Performance Management

Inspirational Women in Local Government: Angie Smith, City of Rowlett, TX

Angie Smith, City of Rowlett, Texas

To celebrate International Women’s Week, we are showcasing some of the brilliant women we work with who are driving high performance in their local government organizations and positive change in their communities. We hope to not only celebrate their accomplishments but to inspire and educate by sharing some of their wisdom.

Today, I’m thrilled to share our interview with Angie Smith, Deputy City Manager at the City of Rowlett, Texas. (You can connect with Angie here.)

Angie, what are you reading right now?

I’m almost embarrassed to admit this… I’m reading The Generalist Approach to Conflict Resolution by Toran Hansen. I am working on my PhD in Business Administration with a specialization in Organizational Leadership and the topic of the term is Conflict Resolution.

Tell me about your community, your role, and how you got here.

I came to Rowlett in 2011 to serve as the Wet Zone Waterpark Manager. At that point I had about ten years’ experience in public service and ten years of owning my own business promoting and running trade shows. After that, it was all about hard work and being myself.

In 2016, I became the Parks and Recreation Director, and in August 2020, I became the Deputy City Manager. As Deputy City Manager, I work directly with the City Manager’s Office and focus on our public service departments including Public Works, Parks and Recreation and the library and am the first line of defense for our customers when they have an issue. Rowlett is a metroplex of Dallas, Texas and has a population of about 60,000.

Time to boast a little… What project or initiative are you most proud of at the City of Rowlett and how is it driving positive change in your community?

The project I am most proud of includes our partnership with Envisio. We developed a new strategic plan in 2018 and it hit a few roadblocks getting off the ground. I was able to come into the City Manager’s Office and work directly with Envisio to get a plan in place that our team supports and will provide true progress towards reaching our eight strategic priorities. We have been able to involve ALL of our team and are working through setting the entire organization up for success as we implement the plan.

What are your top places to go for support, education, or mentorship in your role?

I remain very involved in the National Parks and Recreation Association and Texas Recreation and Parks Association. I also lean on other City Manager’s and Assistant City Manager’s throughout the metroplex.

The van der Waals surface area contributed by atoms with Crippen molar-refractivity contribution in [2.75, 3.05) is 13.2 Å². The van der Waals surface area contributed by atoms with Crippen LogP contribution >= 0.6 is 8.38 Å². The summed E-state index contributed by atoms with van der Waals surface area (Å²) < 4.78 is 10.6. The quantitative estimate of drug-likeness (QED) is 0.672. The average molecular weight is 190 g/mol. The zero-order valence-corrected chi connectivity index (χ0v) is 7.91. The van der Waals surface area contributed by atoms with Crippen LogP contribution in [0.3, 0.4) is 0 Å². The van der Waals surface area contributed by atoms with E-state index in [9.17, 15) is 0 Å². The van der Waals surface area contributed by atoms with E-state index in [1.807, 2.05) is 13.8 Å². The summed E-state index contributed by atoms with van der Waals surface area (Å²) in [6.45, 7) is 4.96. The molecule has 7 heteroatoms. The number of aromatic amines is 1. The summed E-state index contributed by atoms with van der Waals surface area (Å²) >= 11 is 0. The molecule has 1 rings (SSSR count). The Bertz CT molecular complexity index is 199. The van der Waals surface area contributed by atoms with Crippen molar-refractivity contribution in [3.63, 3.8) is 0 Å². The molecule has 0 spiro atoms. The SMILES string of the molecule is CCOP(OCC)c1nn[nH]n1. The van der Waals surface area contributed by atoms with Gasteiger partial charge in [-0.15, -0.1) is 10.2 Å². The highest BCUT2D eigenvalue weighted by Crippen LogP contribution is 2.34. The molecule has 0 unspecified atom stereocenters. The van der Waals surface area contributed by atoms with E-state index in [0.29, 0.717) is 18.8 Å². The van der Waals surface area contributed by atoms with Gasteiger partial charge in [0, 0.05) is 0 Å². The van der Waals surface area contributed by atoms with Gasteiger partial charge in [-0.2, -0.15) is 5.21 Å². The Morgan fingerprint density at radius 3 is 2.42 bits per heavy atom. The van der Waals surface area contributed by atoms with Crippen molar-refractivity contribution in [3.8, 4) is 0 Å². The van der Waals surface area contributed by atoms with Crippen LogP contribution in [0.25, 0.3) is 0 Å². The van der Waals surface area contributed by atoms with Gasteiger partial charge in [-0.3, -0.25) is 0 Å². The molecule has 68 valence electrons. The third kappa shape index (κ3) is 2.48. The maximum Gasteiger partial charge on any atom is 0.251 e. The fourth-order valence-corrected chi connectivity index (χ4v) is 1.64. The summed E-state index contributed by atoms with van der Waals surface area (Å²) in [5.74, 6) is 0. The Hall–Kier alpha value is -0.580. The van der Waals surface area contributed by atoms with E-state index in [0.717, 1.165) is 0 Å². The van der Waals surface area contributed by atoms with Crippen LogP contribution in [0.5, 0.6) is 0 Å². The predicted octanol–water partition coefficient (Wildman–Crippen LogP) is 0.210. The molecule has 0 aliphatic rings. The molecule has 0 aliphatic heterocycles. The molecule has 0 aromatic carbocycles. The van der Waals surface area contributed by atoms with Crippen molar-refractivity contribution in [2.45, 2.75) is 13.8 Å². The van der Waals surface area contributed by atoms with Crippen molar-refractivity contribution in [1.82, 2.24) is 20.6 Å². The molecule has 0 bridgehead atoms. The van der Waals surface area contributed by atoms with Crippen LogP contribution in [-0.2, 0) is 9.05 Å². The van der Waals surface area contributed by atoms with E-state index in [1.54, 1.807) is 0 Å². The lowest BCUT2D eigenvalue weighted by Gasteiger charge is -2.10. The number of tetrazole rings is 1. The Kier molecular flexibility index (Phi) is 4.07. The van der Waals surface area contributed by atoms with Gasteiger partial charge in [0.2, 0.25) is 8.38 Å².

How do you personally handle imposter syndrome?

Imposter syndrome is interesting. I think all true professionals suffer from it—it is part of being humble and being successful. For me, I think it keeps me in check. I think it is critical to have a solid group of others that you surround yourself with that you trust and are there to tell you that you really do deserve the recognition. For me, it is about other women in my field who tell me honestly when I screw up but also honestly tell me when I am being awesome and deserve recognition! I am a pretty tough old cookie and I try to keep myself in check as well.

What advice would you give to other women in local government looking to grow their careers?

Be yourself (people will love you or they won’t), work hard, support your team (they make you look good) and learn everything you can learn, even if it isn’t in your lane or it makes you uncomfortable. The more you know… the more you know!

What can we ALL be doing to bring about greater gender equity in local government leadership?

We HAVE to support women in local government however we can. Wrap your hands around them and lead them down a path of success. I would argue that some women are afraid to be strong in fear it will be misinterpreted. I have always had a strong support system that encouraged me when I needed encouraging and a swift kick in the butt when I needed one of those. Tough love is as important as encouragement!

Are there other amazing women you know in public service that deserve a shout-out?
Celebrate them here!

I’d like to give a shout-out to Dr. Tiffany Johnson, Deputy Director of Parks, Recreation and Tourism at Prince William County, Virginia, and Sara Hensley, Interim City Manager at the City of Denton, Texas!

Liz Steward

Liz has spent over 15 years working at technology companies in London, Cambridge, and Vancouver. Liz's career began in govtech and she is thrilled to be back working with local governments at Envisio to help build public trust and drive performance excellence in public institutions.

A law school graduate and former Special Constable in the London Metropolitan Police, Liz has a deep interest in the role of police in society, international jurisprudence, and the relationship between inequality and the criminal justice system. She is also a strong advocate for women in leadership roles in both the technology sector and local government and has written on the subject for regional and industry publications.

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